'Do you want to be hit on the feet or buttocks?' Shocking video of playboy son of former dictator Colonel Gaddafi 'being tortured in a Libyan prison'
- WARNING: GRAPHIC CONTENT
- Video footage purportedly shows Colonel Gaddafi's son being tortured
- A man who looks like Saadi Gaddafi, 41, is hit in the face and on his feet
- He's accused of being involved in the disappearance of Libyan star striker and football commentator Bashir al-Riani
A video appearing to show the torture of the playboy son of former Libyan dictator Colonel Muammar Gaddafi has emerged.
It is believed the footage shows the tyrant's third son, Saadi Gaddafi, being hit in the face and on the soles of his feet while blindfolded in a prison in Libya.
US-based Human Rights Watch says authorities should investigate the alleged abuse of the son of the former dictator and other inmates in a jail in Tripoli.
The footage has come to light just a week after Saadi's older brother Saif was sentenced to death in a Libyan court.
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Attacked: Footage shows the blind-folded man, wearing a green tracksuit being hit in the face and on the head
Restrained: The man's bare feet are secured in a device and are hit with a hard object during the interrogation
Torture: The man, believed to be Saadi, has his blindfold removed and is made to watch another man being hit
The undated footage was made available by news website Clearnews and appears to show guards beating Saadi during an interrogation at al-Hadba prison.
Other inmates can be heard in the background crying out in pain while being attacked. The man resembling Saddi is first made to listen to their screams, before his blindfold is removed and he is made to watch the beatings.
At one point he is asked whether he wants to be hit on the soles of his feet or his buttocks, to which he replies: 'What kind of a question is this? My feet.'
Melinda Taylor, an international criminal court defence lawyer for Saadi, told RT: 'It does appear to be Saadi Gaddafi.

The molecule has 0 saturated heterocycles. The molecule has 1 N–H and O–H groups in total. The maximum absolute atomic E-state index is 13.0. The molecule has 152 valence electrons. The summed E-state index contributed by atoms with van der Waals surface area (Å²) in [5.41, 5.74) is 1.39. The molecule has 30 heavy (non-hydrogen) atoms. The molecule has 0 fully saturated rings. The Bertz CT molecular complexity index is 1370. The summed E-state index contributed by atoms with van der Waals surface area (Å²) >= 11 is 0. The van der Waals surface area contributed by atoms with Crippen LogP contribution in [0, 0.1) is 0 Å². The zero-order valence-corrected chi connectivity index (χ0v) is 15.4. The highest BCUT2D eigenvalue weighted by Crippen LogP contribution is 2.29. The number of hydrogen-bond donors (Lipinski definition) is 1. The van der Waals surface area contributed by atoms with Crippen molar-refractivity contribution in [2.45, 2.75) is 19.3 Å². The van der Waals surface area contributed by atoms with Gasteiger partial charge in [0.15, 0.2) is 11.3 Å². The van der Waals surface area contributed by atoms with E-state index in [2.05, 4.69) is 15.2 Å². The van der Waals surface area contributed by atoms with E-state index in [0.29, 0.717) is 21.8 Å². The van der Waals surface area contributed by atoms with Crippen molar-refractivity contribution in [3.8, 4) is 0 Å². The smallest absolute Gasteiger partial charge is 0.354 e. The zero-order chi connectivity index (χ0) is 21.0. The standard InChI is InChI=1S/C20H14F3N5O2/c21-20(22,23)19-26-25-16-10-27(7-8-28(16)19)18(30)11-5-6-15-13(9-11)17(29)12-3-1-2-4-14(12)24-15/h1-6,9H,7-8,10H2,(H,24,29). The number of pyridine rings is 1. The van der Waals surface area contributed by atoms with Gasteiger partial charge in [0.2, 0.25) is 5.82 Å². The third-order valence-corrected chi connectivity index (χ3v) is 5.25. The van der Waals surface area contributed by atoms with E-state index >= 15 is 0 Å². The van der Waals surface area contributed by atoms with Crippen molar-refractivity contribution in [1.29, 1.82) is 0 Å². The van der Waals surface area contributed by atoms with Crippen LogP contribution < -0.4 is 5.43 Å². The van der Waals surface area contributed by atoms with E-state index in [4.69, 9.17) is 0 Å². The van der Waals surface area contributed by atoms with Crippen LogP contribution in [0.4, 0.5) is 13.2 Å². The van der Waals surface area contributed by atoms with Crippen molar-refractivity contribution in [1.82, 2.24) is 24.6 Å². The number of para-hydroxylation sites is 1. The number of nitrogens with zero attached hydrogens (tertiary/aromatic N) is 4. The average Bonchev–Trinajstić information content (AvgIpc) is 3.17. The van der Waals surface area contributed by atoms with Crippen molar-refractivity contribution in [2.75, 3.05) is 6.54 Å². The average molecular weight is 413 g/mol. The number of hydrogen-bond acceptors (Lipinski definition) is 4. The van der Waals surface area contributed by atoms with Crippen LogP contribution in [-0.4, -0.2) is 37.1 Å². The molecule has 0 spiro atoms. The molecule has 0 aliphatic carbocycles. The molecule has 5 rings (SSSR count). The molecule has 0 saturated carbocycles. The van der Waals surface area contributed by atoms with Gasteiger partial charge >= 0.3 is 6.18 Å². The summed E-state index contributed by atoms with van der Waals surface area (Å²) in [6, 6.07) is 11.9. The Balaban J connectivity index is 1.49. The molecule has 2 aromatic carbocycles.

'It appears to be criminal treatment in the sense of it being severe physical treatment and also psychological in the sense that he is being forced to listen to other people apparently being tortured.'
In the latter part of the video, the man's feet are restrained in a device and they are repeatedly hit.
According to RT, Libya's state prosecutor has launched an investigation to find out who the guards are in the footage.
Aggressive: The interrogator pokes the man, who is wearing a green tracksuit and is blindfolded in the prison
Footage: In much of the video, the man sits blindfolded listening to other prisoners' cries of pain, before being made to watch their beatings
Saadi, 41, who had a brief career as a footballer in Italy, is accused of being involved in the disappearance of Libyan star striker and football commentator Bashir al-Riani, who has not been seen since 2006. His family reportedly found his body in a morgue.
The dictator's son lived a charmed life until his father was deposed in 2011 and killed by rebels as part of the Arab Spring uprising.
After telling his father he wanted to become a footballer when he was a youngster, Colonel Gaddafi ordered that a place was found for him in Libya's top football team.
As the new striker for Tripoli’s Al Ahli football club, Saadi was the only player to have his name on his shirt.
He was later appointed captain of the Libyan national squad, and referees were told under pain of death to award him favourable decisions.
Later Colonel Gaddafi pumped millions into Italian football club Perugia on the condition that Saadi would have a starring role.
Saadi Gaddafi was extradited to Libya last year, where guards photographed him having his hair and beard shaved off
But Saadi failed a drugs test after his first game for Perugia in 2003 and was banned.